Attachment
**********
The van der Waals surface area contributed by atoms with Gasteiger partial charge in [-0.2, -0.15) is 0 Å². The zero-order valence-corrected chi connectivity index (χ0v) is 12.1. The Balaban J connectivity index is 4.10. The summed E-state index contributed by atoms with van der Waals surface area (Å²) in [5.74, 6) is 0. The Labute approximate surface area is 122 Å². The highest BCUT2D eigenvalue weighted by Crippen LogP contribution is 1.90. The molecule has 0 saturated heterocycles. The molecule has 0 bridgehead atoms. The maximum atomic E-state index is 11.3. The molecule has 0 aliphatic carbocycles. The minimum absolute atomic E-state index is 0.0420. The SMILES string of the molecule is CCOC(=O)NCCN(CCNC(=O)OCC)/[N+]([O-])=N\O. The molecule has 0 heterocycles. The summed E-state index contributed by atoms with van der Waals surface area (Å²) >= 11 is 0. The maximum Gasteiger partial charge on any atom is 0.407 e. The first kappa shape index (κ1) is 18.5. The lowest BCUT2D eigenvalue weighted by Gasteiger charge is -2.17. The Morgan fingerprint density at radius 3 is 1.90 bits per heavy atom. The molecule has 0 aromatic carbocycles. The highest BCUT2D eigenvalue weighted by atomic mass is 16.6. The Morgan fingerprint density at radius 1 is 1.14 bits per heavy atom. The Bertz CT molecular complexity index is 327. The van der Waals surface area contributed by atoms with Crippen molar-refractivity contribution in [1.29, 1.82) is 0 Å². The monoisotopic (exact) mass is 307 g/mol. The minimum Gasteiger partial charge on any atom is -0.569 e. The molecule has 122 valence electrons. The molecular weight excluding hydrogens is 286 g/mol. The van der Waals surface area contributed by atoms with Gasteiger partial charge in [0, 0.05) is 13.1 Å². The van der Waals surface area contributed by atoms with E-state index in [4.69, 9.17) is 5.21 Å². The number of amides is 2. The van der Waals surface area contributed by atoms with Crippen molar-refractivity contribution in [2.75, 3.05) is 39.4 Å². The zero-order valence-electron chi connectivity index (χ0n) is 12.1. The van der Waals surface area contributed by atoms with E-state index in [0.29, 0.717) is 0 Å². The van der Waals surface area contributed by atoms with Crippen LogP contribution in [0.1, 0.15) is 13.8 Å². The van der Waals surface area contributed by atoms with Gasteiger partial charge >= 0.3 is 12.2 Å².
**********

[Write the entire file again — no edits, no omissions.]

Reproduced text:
The van der Waals surface area contributed by atoms with Gasteiger partial charge in [-0.2, -0.15) is 0 Å². The zero-order valence-corrected chi connectivity index (χ0v) is 12.1. The Balaban J connectivity index is 4.10. The summed E-state index contributed by atoms with van der Waals surface area (Å²) in [5.74, 6) is 0. The Labute approximate surface area is 122 Å². The highest BCUT2D eigenvalue weighted by Crippen LogP contribution is 1.90. The molecule has 0 saturated heterocycles. The molecule has 0 bridgehead atoms. The maximum atomic E-state index is 11.3. The molecule has 0 aliphatic carbocycles. The minimum absolute atomic E-state index is 0.0420. The SMILES string of the molecule is CCOC(=O)NCCN(CCNC(=O)OCC)/[N+]([O-])=N\O. The molecule has 0 heterocycles. The summed E-state index contributed by atoms with van der Waals surface area (Å²) >= 11 is 0. The maximum Gasteiger partial charge on any atom is 0.407 e. The first kappa shape index (κ1) is 18.5. The lowest BCUT2D eigenvalue weighted by Gasteiger charge is -2.17. The Morgan fingerprint density at radius 3 is 1.90 bits per heavy atom. The molecule has 0 aromatic carbocycles. The highest BCUT2D eigenvalue weighted by atomic mass is 16.6. The Morgan fingerprint density at radius 1 is 1.14 bits per heavy atom. The Bertz CT molecular complexity index is 327. The van der Waals surface area contributed by atoms with Crippen molar-refractivity contribution in [1.29, 1.82) is 0 Å². The monoisotopic (exact) mass is 307 g/mol. The minimum Gasteiger partial charge on any atom is -0.569 e. The molecule has 122 valence electrons. The molecular weight excluding hydrogens is 286 g/mol. The van der Waals surface area contributed by atoms with Gasteiger partial charge in [0, 0.05) is 13.1 Å². The van der Waals surface area contributed by atoms with E-state index in [4.69, 9.17) is 5.21 Å². The number of amides is 2. The van der Waals surface area contributed by atoms with Crippen molar-refractivity contribution in [2.75, 3.05) is 39.4 Å². The zero-order valence-electron chi connectivity index (χ0n) is 12.1. The van der Waals surface area contributed by atoms with E-state index in [0.29, 0.717) is 0 Å². The van der Waals surface area contributed by atoms with Crippen LogP contribution in [0.1, 0.15) is 13.8 Å². The van der Waals surface area contributed by atoms with Gasteiger partial charge >= 0.3 is 12.2 Å².